4. In case the agency of destination requires the Translator’s signature to be legalized, you must resort directly to the corresponding Consulate, if such Consulate keeps a record of Public Translators.

  5. If the Consulate does not keep a record of Public Translators, the Translator’s signature must be legalized by the Supreme Court of Justice, and subsequently the document must be apostilled or legalized by the Ministry of Foreign Affairs, depending whether the country of destination is a contracting party or not to The Hague Convention.

Letters rogatory issued in Uruguay to be submitted in foreign countries:

There are three channels to prosecute a letter rogatory:

-through the Central Authority of International Legal Cooperation channel,

-through the diplomatic or consular channel,

-through a private channel

A letter rogatory is not required to be legalized or apostilled when prosecuted through the Central Authority or through the diplomatic or consular channel. The legalization or Apostille is only required when a letter rogatory is prosecuted through a private channel

The document is not required to be legalized or Apostilled where the same is to be submitted as regards an International Return of Children proceeding, regardless of the channel.

If the document is written in a language different from the one of the State receiving it, the same must be translated.

Academic transcripts issued in Uruguay to be submitted in foreign countries:

If so required by the entity of destination, the signature placed in the document must be legalized by the Faculty General Administrative Office; subsequently the General Administrative Office officer’s signature must be legalized by the Ministry of Education and Culture; and then apostilled or legalized by the Ministry of Foreign Affairs, depending whether the country of destination is a contracting party or not to The Hague Convention.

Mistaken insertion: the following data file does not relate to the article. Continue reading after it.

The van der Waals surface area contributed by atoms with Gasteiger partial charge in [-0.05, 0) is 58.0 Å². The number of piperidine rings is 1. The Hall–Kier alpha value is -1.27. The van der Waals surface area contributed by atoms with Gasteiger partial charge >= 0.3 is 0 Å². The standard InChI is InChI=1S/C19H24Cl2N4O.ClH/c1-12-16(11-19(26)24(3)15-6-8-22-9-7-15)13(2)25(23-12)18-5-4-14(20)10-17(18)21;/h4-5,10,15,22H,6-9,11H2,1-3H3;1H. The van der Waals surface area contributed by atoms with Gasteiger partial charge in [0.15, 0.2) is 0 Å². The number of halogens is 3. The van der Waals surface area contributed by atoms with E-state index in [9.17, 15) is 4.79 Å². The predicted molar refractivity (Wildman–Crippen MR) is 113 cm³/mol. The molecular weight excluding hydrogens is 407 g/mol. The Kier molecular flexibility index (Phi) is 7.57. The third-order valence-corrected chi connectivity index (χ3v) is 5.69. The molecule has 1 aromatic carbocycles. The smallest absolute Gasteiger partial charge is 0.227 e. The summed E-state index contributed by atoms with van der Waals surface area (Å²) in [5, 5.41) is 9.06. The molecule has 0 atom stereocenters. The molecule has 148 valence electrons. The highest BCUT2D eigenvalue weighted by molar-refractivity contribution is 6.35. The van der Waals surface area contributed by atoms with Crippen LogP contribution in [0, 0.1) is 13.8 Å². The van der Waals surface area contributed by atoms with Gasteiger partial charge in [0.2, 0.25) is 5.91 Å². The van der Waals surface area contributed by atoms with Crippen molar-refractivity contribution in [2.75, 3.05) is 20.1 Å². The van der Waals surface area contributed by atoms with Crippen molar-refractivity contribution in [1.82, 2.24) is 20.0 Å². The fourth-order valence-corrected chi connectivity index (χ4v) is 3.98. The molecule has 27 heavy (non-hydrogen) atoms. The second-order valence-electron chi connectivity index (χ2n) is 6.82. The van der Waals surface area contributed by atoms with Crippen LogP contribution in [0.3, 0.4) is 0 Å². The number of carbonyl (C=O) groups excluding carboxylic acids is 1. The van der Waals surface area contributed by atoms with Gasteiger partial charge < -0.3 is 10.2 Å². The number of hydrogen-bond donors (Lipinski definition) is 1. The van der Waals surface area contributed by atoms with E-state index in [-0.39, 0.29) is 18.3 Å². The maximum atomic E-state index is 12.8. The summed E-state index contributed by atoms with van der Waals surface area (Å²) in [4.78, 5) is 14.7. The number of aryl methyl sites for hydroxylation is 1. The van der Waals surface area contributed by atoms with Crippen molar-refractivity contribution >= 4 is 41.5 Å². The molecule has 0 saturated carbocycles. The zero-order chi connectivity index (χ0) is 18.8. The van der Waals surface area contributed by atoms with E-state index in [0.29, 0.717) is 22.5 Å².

Once these proceedings have been completed, the document must be translated, and then, if so required by the agency of destination, the corresponding Translator’s signature legalization by the Consulate or Embassy or legalization/ Apostille must be conducted with the Ministry of Foreign Affairs, depending on the country.

University degrees issued in Uruguay to be submitted in foreign countries:

If so required by the entity of destination, the document must be legalized or apostilled, as appropriate, by the Ministry of Foreign Affairs. In case of a notarial certified copy of the degree, the Notary Public’s signature must be legalized by the Supreme Court of Justice, and subsequently the document must be apostilled or legalized by the Ministry of Foreign Affairs, depending whether the country of destination is a contracting party or not to The Hague Convention.

Once these proceedings have been completed, the document must be translated, and then, if so required by the entity of destination, the subsequent Translator’s signature legalization proceedings must be conducted.

It must be noted that you should always enquire with the agency of destination as regards their requirements, in order to avoid any unnecessary proceedings and costs.